More than 80 countries now have competition laws. Recent entrants include Singapore, which introduced competition law in 2005, and China, which introduced a merger clearance regime in 2003.
Now the government of Hong Kong is preparing to introduce general competition legislation, recently issuing its Report on Public Consultation on the Way Forward for Hong Kong’s Competition Policy (the “Consultation Report”) and briefing the Economic Services Panel of the Hong Kong Legislative Council on changes to its competition policy. Currently, Hong Kong only has competition regulation in the broadcasting and telecommunications sectors.
The government indicated that it would proceed to enact a cross-sector competition law. Hong Kong’s Secretary for Economic Development and Labour, Stephen Ip, in his presentation to the Legislative Council, indicated that the government’s recent consultation process showed widespread support for a cross-sector competition law, and that the government would begin drafting legislation with a view to presenting a bill to the Legislative Council this year.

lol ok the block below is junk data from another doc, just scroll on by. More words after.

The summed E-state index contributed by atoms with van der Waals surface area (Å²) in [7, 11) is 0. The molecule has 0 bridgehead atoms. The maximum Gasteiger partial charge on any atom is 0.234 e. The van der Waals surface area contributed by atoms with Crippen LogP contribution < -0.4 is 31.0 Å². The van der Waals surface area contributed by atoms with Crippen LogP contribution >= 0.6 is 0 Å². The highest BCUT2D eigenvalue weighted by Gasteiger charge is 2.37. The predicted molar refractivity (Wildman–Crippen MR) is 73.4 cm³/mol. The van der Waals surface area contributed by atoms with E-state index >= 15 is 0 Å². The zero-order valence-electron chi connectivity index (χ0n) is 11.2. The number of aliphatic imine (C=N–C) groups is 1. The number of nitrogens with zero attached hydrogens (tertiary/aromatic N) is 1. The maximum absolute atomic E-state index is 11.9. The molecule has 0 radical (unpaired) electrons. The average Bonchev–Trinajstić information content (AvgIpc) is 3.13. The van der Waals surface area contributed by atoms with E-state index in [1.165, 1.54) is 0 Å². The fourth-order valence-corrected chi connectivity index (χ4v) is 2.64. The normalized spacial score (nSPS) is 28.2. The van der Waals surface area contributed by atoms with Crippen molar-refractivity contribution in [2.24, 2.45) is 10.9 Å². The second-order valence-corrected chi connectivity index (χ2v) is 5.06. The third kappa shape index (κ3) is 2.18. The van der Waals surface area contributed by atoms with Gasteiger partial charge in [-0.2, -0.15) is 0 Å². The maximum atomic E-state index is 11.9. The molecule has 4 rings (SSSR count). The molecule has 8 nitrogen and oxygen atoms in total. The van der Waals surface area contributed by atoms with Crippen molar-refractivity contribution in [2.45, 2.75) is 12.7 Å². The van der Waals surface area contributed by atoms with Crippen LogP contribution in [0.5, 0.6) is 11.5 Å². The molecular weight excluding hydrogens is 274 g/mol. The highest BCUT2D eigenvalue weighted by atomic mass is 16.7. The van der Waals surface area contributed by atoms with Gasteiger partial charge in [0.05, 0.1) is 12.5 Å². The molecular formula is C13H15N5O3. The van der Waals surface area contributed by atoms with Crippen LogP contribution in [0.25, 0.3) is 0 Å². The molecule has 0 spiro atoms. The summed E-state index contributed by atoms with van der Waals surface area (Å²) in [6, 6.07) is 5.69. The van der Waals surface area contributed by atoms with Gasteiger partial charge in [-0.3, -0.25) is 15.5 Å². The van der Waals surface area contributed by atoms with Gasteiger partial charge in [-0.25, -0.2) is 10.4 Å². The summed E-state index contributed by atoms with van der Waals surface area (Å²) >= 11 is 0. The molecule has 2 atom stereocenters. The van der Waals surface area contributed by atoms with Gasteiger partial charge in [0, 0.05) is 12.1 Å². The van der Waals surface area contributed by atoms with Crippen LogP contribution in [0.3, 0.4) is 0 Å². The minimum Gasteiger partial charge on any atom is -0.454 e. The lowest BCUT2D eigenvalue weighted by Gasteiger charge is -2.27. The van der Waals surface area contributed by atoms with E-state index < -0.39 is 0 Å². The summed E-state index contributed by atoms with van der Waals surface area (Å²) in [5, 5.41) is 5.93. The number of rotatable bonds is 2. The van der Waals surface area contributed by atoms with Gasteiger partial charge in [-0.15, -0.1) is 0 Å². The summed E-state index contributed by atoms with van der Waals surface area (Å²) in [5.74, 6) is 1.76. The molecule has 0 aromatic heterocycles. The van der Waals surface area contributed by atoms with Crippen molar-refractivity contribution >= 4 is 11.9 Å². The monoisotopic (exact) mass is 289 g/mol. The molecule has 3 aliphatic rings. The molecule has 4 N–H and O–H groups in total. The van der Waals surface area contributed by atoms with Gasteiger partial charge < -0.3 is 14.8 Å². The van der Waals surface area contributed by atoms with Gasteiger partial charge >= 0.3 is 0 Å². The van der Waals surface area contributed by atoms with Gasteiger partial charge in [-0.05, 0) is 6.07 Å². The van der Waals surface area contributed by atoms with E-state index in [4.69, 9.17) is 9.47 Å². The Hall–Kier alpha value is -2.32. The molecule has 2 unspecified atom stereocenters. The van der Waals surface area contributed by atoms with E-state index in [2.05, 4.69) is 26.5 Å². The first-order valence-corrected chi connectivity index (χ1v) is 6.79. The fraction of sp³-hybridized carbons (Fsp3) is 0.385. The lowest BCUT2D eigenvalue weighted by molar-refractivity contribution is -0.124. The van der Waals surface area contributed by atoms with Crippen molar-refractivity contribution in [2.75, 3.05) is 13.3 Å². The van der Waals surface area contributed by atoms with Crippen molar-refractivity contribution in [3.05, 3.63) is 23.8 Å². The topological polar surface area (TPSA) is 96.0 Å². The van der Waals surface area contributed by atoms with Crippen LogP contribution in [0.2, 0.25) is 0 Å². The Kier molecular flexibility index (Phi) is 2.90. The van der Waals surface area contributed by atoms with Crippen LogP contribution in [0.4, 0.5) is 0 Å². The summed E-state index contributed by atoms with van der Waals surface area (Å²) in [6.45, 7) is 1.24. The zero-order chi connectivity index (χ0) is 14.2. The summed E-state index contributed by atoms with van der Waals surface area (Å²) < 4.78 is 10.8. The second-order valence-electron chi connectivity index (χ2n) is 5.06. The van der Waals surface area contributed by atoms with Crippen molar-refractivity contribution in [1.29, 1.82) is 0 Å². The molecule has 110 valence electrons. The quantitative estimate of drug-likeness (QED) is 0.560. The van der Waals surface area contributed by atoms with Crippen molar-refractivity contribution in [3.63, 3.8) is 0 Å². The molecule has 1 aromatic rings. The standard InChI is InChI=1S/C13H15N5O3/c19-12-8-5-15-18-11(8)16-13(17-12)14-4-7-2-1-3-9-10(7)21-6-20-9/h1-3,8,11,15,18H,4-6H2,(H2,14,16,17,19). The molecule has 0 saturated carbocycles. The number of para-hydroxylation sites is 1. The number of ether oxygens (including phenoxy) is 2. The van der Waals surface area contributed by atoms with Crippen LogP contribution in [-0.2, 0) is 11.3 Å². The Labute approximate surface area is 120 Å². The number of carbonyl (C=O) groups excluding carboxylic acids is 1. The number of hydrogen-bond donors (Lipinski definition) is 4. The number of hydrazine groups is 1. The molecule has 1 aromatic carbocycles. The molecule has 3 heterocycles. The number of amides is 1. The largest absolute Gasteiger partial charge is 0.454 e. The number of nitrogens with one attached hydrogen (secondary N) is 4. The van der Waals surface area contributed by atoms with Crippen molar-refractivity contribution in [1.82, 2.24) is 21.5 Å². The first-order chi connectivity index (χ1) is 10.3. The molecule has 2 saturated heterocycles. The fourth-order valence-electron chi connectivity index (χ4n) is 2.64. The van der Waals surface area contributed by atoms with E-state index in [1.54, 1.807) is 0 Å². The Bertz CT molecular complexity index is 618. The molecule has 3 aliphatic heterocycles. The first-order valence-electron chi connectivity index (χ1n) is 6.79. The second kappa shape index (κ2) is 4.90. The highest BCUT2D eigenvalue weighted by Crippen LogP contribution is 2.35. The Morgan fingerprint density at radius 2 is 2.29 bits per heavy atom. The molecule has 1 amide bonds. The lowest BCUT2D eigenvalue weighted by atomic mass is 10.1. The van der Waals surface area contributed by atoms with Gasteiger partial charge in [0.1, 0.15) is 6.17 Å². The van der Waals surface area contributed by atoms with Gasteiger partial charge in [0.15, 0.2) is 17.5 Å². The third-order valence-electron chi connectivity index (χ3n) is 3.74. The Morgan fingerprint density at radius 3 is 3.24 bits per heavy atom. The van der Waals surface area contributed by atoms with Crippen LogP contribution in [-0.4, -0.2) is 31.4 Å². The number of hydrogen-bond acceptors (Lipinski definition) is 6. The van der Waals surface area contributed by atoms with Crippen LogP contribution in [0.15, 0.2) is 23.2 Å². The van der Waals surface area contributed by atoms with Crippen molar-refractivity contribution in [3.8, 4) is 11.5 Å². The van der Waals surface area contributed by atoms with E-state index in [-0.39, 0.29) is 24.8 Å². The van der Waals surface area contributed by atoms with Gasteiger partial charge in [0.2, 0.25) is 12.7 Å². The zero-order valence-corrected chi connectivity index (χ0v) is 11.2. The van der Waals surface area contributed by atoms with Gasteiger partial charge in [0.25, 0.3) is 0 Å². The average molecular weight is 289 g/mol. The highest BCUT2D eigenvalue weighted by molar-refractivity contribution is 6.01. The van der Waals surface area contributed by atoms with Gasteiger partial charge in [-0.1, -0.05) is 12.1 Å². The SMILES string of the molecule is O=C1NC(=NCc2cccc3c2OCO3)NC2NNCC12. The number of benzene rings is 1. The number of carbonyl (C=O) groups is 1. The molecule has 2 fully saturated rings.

Proponents of competition law in Hong Kong have argued that there is a need to ensure a level playing field for Hong Kong businesses, discourage anti-competitive behaviour in the economy and avoid discrimination against certain business sectors through sectoral regulation. There have also been specific allegations of anticompetitive behaviour in specific sectors, including auto fuel, supermarkets and port-related fees.
Opponents of a new law argue that Hong Kong is already a free and competitive market with few entry barriers. Competition can be enhanced in other ways and introducing cross-sectoral competition law could increase the cost of doing business locally and affect Hong Kong’s regional competitiveness. Some larger corporations have also expressed concern that competition legislation may be used to target existing market structures.